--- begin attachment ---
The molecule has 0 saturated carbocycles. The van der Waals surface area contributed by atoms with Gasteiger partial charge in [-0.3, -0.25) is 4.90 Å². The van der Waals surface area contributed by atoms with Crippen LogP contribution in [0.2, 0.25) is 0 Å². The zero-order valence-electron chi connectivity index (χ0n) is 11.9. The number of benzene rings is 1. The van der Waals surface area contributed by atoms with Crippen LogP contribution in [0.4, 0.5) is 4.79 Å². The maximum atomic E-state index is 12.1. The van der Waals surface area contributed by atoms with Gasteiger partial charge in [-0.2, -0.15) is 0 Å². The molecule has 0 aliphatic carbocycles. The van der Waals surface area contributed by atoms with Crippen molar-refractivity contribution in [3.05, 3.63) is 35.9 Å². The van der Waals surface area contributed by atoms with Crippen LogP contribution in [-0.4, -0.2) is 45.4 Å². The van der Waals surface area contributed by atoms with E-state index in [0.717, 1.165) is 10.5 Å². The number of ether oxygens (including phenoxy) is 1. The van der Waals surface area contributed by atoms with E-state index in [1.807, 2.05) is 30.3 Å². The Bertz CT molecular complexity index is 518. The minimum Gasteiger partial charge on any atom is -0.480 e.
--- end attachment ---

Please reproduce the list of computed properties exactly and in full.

The molecule has 0 saturated carbocycles. The van der Waals surface area contributed by atoms with Gasteiger partial charge in [-0.3, -0.25) is 4.90 Å². The van der Waals surface area contributed by atoms with Crippen LogP contribution in [0.2, 0.25) is 0 Å². The zero-order valence-electron chi connectivity index (χ0n) is 11.9. The number of benzene rings is 1. The van der Waals surface area contributed by atoms with Crippen LogP contribution in [0.4, 0.5) is 4.79 Å². The maximum atomic E-state index is 12.1. The van der Waals surface area contributed by atoms with Gasteiger partial charge in [-0.2, -0.15) is 0 Å². The molecule has 0 aliphatic carbocycles. The van der Waals surface area contributed by atoms with Crippen molar-refractivity contribution in [3.05, 3.63) is 35.9 Å². The van der Waals surface area contributed by atoms with Crippen LogP contribution in [-0.4, -0.2) is 45.4 Å². The van der Waals surface area contributed by atoms with E-state index in [0.717, 1.165) is 10.5 Å². The number of ether oxygens (including phenoxy) is 1. The van der Waals surface area contributed by atoms with E-state index in [1.807, 2.05) is 30.3 Å². The Bertz CT molecular complexity index is 518. The minimum Gasteiger partial charge on any atom is -0.480 e.